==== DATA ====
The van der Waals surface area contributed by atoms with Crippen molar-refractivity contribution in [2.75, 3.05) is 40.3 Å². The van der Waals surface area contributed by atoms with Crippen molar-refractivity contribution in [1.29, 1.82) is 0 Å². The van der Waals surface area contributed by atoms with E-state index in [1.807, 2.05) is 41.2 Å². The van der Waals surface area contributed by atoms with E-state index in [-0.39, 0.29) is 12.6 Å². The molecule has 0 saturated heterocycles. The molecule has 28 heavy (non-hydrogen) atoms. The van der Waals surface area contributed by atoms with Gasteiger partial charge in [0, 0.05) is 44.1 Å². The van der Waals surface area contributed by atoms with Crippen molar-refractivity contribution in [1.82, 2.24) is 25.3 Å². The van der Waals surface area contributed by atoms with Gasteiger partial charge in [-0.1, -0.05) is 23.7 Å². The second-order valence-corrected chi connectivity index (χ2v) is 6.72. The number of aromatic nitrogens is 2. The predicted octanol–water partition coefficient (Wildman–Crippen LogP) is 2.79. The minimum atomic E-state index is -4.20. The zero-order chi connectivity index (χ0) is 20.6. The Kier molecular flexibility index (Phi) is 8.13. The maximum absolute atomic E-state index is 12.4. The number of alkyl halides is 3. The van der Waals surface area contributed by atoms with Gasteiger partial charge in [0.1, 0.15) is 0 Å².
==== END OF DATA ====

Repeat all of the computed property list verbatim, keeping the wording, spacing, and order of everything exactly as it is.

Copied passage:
The van der Waals surface area contributed by atoms with Crippen molar-refractivity contribution in [2.75, 3.05) is 40.3 Å². The van der Waals surface area contributed by atoms with Crippen molar-refractivity contribution in [1.29, 1.82) is 0 Å². The van der Waals surface area contributed by atoms with E-state index in [1.807, 2.05) is 41.2 Å². The van der Waals surface area contributed by atoms with E-state index in [-0.39, 0.29) is 12.6 Å². The molecule has 0 saturated heterocycles. The molecule has 28 heavy (non-hydrogen) atoms. The van der Waals surface area contributed by atoms with Gasteiger partial charge in [0, 0.05) is 44.1 Å². The van der Waals surface area contributed by atoms with Crippen molar-refractivity contribution in [1.82, 2.24) is 25.3 Å². The van der Waals surface area contributed by atoms with Gasteiger partial charge in [-0.1, -0.05) is 23.7 Å². The second-order valence-corrected chi connectivity index (χ2v) is 6.72. The number of aromatic nitrogens is 2. The predicted octanol–water partition coefficient (Wildman–Crippen LogP) is 2.79. The minimum atomic E-state index is -4.20. The zero-order chi connectivity index (χ0) is 20.6. The Kier molecular flexibility index (Phi) is 8.13. The maximum absolute atomic E-state index is 12.4. The number of alkyl halides is 3. The van der Waals surface area contributed by atoms with Gasteiger partial charge in [0.1, 0.15) is 0 Å².